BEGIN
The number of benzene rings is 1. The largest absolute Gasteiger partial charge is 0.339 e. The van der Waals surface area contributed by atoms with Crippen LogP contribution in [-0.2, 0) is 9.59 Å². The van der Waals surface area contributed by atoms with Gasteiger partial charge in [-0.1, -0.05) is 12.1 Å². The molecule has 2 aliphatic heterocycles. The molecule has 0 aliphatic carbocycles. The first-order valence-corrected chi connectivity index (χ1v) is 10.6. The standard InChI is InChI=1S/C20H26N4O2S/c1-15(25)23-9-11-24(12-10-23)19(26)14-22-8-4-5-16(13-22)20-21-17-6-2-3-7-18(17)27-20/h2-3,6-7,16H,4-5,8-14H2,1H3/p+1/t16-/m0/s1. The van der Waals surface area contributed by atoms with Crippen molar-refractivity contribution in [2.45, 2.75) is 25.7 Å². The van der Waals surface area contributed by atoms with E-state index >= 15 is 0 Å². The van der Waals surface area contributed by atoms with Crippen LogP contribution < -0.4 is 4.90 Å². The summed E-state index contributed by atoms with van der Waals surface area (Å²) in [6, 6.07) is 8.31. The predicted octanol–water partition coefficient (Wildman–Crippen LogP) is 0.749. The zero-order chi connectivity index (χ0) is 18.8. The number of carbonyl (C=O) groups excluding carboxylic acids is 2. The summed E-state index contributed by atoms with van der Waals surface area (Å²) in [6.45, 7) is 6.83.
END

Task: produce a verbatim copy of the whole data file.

The number of benzene rings is 1. The largest absolute Gasteiger partial charge is 0.339 e. The van der Waals surface area contributed by atoms with Crippen LogP contribution in [-0.2, 0) is 9.59 Å². The van der Waals surface area contributed by atoms with Gasteiger partial charge in [-0.1, -0.05) is 12.1 Å². The molecule has 2 aliphatic heterocycles. The molecule has 0 aliphatic carbocycles. The first-order valence-corrected chi connectivity index (χ1v) is 10.6. The standard InChI is InChI=1S/C20H26N4O2S/c1-15(25)23-9-11-24(12-10-23)19(26)14-22-8-4-5-16(13-22)20-21-17-6-2-3-7-18(17)27-20/h2-3,6-7,16H,4-5,8-14H2,1H3/p+1/t16-/m0/s1. The van der Waals surface area contributed by atoms with Crippen molar-refractivity contribution in [2.45, 2.75) is 25.7 Å². The van der Waals surface area contributed by atoms with E-state index >= 15 is 0 Å². The van der Waals surface area contributed by atoms with Crippen LogP contribution < -0.4 is 4.90 Å². The summed E-state index contributed by atoms with van der Waals surface area (Å²) in [6, 6.07) is 8.31. The predicted octanol–water partition coefficient (Wildman–Crippen LogP) is 0.749. The zero-order chi connectivity index (χ0) is 18.8. The number of carbonyl (C=O) groups excluding carboxylic acids is 2. The summed E-state index contributed by atoms with van der Waals surface area (Å²) in [6.45, 7) is 6.83.